01.26.2015 | by Chris Frye
Many individual borrowers have the misconception that a credit card company can’t really do anything to hurt you if you are unable to pay. This is not true. Aside from the obvious thrashing of your credit, the next few paragraphs will explain what is very likely happen if you fall behind and are unable to pay a credit card debt.
01.21.2015 | by Kenny Steinberg
The bills are coming in already. The phone calls are right behind. Everybody wants to be paid. It’s a new year, but nothing has really changed.
And why would you expect things to change unless you have changed? If you are late on your payments, why would you think that your creditors would give you a break just because it’s a new year? And if you are making just the minimum payments, why would you think that it was now going to take you less than 15 years to pay off the debt? Did you think there would be
The only way things are going to change is for you to change. That means that you have to take action. Action can include many different things: making and sticking with a budget, getting another job, reducing your expenses, getting debt counseling. Or seeing an attorney with experience in the area that you are concerned about.
We have that experience at Steidl and Steinberg. We have been doing work in this area since the beginning of our existance in 1985. And we are prepared to discuss different types of solutions that may work for you. And we will consult with you for free.
Solutions may or may not include the consideration of a bankruptcy. And there are different kinds of bankruptcies to consider, including those that pay back money to creditors that those
that do not.
01.20.2015 | by Lauren Lamb
I take it for granted that when I flip a light switch, turn on the faucet or light a burner on my stove that my electric, water and gas will be there for me. While we've all experienced normal interruptions in service after a storm or pipe break, some people live without utilities or don't know when they will lose them due to their inability to pay the bills.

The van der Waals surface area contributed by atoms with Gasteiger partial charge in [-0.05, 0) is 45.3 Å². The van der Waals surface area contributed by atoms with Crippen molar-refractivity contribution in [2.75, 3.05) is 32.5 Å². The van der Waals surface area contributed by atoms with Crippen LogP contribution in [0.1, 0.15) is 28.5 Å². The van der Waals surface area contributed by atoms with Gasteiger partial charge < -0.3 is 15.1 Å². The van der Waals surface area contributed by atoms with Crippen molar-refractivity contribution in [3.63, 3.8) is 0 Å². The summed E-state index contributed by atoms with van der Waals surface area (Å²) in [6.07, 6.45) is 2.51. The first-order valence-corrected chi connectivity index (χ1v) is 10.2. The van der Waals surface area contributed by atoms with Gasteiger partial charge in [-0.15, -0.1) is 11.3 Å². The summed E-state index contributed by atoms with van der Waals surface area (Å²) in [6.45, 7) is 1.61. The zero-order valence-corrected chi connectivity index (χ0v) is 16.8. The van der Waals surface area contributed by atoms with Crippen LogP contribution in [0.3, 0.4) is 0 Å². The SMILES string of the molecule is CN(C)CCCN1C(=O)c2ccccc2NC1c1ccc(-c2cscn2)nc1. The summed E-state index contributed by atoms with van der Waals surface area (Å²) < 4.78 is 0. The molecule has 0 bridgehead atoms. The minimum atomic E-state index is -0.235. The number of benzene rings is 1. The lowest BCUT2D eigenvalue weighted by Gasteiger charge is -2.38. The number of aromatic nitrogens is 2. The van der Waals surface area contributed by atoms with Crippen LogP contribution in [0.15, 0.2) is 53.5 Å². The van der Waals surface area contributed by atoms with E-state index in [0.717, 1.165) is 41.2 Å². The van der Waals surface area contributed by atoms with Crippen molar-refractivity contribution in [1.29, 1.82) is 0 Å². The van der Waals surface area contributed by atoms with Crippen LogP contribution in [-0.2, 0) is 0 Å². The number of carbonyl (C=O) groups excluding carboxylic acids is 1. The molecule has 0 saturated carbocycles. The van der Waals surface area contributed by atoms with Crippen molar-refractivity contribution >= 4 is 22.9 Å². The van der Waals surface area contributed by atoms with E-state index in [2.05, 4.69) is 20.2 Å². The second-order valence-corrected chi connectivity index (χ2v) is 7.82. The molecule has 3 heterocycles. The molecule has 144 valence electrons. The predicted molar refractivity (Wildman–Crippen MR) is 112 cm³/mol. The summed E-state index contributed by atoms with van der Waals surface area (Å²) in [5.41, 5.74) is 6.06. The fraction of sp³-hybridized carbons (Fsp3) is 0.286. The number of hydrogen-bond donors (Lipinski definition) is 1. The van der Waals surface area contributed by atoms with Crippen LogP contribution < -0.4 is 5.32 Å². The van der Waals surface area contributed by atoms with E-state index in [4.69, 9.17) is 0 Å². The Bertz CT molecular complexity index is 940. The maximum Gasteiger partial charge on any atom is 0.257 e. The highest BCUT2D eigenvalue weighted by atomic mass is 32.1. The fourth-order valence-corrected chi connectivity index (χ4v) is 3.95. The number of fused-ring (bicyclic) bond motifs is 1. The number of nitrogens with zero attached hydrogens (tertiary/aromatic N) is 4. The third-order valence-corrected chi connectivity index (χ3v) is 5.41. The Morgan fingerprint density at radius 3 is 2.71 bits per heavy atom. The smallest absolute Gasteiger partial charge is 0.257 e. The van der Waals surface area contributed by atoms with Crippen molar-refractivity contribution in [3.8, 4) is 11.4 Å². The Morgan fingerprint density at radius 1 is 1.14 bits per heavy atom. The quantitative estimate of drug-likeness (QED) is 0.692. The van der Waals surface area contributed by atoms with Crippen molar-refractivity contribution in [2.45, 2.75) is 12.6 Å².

01.19.2015 | by Kenny Steinberg
Let’s suppose you owe lots of money to the IRS for back due income taxes. And let’s
suppose that you have filed all of your tax returns. Let’s suppose also that you were in dire
financial straits when you accumulated this debt, but things are looking up now: you can make
substantial payments, and the IRS knows this, but because the debt is so high, the interest is
eating you alive.
We may be able to help at Steidl and Steinberg. Consider filing a Chapter 13 bankruptcy that will pay back the IRS their income
taxes either in part or in full, but at 0% interest.
There are too many possible situations to put into this article, so let me share with
you one example. A man and his wife accumulated almost $150,000 worth of
income tax debt, including penalties and interest, over several years. His wife was not gainfully
working during much of that time, so their ability to pay this old debt was not good. But his wife
is now working, and their combined incomes are substantial. Because of their current good
fortune, the IRS is not willing to settle their debt for a fraction on the dollar, so they will not be
able to settle this $150,000 tax liability for, say, $40,000. And the payments that the IRS is
proposing will mean that the two of them may be paying the IRS for most of their lives.
Here is what I proposed: they would do a Chapter 13 Reorganization. As part of this, they
will pay off their vehicles, bring their mortgage payment, now delinquent by three months, up
to date. The unsecured debt, mostly medical bills, totalling about $15,000, will be paid in full.
And so will the IRS. But the IRS debt will be paid at 0% interest, which means that it will be paid
in full over the next five years, instead of over the next ten or twenty. This will save the clients
tens of thousands of dollars.
Is this the solution for you? I don’t know; I haven’t spoken to you yet. Give us a call at Steidl and Steinberg and
we’ll see. You have nothing to lose but your debt.